Addition of Adenosine to University of Wisconsin Solution: Does It Help?
ABSTRACT Adenosine Triphosphate (ATP) precursors are sometimes added to preservation solutions in the belief that once the organ is reperfused, these precursors will build up ATP rapidly, returning it to its original metabolic state. This work studied ATP and metabolites during preservation of the rat liver using University of Wisconsin solution (UW), which contains adenosine, versus histidine tryptophan ketaglutarate solution a new phosphate-based preservation solution, or leeds solution (LS), which is under development at our institution (neither of the latter 2 contains adenosine). Tissue samples of perfused livers were analyzed for ATP and metabolites by high-performance liquid chromatography. UW did initially show the expected significant difference in overall adenosine levels, but the advantage had disappeared by 4 hours. At no time did UW show significantly higher levels of ATP; this was not seen following adenosine addition to LS. Only in living donor transplants where the cold ischemic time is short may there be some advantage to the addition of adenosine.
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ABSTRACT: PURPOSE: Animal studies have shown the potential benefits of mannitol as renoprotective during warm ischemia; it may have antioxidant and anti-inflammatory properties and is sometimes used during partial nephrectomy (PN) and live donor nephrectomy (LDN). Despite this, a prospective study on mannitol has never been performed. The aim of this study is to document patterns of mannitol use during PN and LDN. MATERIALS AND METHODS: A survey on the use of mannitol during PN and LDN was sent to 92 high surgical volume urological centers. Questions included use of mannitol, indications for use, physician responsible for administration, dosage, timing and other renoprotective measures. RESULTS: Mannitol was used in 78 and 64 % of centers performing PN and LDN, respectively. The indication for use was as antioxidant (21 %), as diuretic (5 %) and as a combination of the two (74 %). For PN, the most common dosages were 12.5 g (30 %) and 25 g (49 %). For LDN, the most common doses were 12.5 g (36.3 %) and 25 g (63.7 %). Overall, 83 % of centers utilized mannitol, and two (percent or centers??) utilized furosemide for renoprotection. CONCLUSIONS: A large majority of high-volume centers performing PN and LDN use mannitol for renoprotection. Since there are no data proving its value nor standardized indication and usage, this survey may provide information for a randomized prospective study.World Journal of Urology 12/2012; DOI:10.1007/s00345-012-1003-1 · 3.42 Impact Factor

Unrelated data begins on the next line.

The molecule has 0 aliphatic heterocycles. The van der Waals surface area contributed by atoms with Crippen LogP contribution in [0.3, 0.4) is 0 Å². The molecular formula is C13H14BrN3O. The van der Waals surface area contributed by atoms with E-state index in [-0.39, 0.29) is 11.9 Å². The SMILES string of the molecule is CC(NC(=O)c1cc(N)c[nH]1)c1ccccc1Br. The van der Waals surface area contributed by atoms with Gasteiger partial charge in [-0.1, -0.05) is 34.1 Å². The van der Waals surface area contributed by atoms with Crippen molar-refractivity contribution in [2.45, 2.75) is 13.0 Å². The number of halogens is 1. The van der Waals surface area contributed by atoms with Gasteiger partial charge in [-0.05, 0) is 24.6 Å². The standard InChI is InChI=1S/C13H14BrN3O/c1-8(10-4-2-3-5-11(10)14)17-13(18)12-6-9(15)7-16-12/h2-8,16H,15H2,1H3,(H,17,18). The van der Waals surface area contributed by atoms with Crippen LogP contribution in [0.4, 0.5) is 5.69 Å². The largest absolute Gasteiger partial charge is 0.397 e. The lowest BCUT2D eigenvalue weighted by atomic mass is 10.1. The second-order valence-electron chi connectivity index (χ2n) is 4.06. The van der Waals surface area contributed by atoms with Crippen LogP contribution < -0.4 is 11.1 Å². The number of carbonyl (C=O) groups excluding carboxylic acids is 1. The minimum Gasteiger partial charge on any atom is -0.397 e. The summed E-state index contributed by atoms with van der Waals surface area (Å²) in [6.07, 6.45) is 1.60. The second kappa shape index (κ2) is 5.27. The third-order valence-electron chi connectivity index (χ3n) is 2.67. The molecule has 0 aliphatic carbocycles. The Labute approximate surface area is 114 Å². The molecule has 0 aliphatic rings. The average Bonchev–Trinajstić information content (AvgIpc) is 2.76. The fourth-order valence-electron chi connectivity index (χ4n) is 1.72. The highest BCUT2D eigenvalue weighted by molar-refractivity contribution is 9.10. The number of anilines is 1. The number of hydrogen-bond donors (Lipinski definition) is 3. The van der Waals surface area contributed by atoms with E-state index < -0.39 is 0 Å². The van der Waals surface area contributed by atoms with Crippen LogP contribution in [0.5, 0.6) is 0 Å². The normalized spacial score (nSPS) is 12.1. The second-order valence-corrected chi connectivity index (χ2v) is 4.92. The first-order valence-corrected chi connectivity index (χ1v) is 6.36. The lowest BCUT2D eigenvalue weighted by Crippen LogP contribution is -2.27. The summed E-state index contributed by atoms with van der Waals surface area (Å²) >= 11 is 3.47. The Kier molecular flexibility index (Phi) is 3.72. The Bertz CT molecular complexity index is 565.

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ABSTRACT: The liver plays a vital role in the organism, and thousands of patients suffer and even die from hepatic complications every year. Viral hepatitis is one of the most important causes of liver-related pathological processes. However, sterile liver diseases, such as drug-induced liver injury, cirrhosis and fibrosis, are still a worldwide concern and contribute significantly to liver transplantation statistics. During hepatocyte death, several genuine intracellular contents are released to the interstitium, where they will trigger inflammatory responses that may boost organ injury. Intracellular purines are key molecules to several metabolic pathways and regulate cell bioenergetics. However, seminal studies in early 70s revealed that purines may also participate in cell-to-cell communication, and more recent data have unequivocally demonstrated that the purinergic signalling plays a key role in the recognition of cell functionality by neighbouring cells and also by the immune system. This new body of knowledge has pointed out that several promising therapeutic opportunities may rely on the modulation of purine release and sensing during diseases. Here, we review the most recent data on the physiological roles of purinergic signalling and how its imbalance may contribute to injury progression during sterile liver injury.Liver international: official journal of the International Association for the Study of the Liver 03/2013; 33(3):353-61. DOI:10.1111/liv.12109 · 4.41 Impact Factor
Annals of Plastic Surgery 09/2014; 73(3):341-342. DOI:10.1097/SAP.0000000000000280 · 1.46 Impact Factor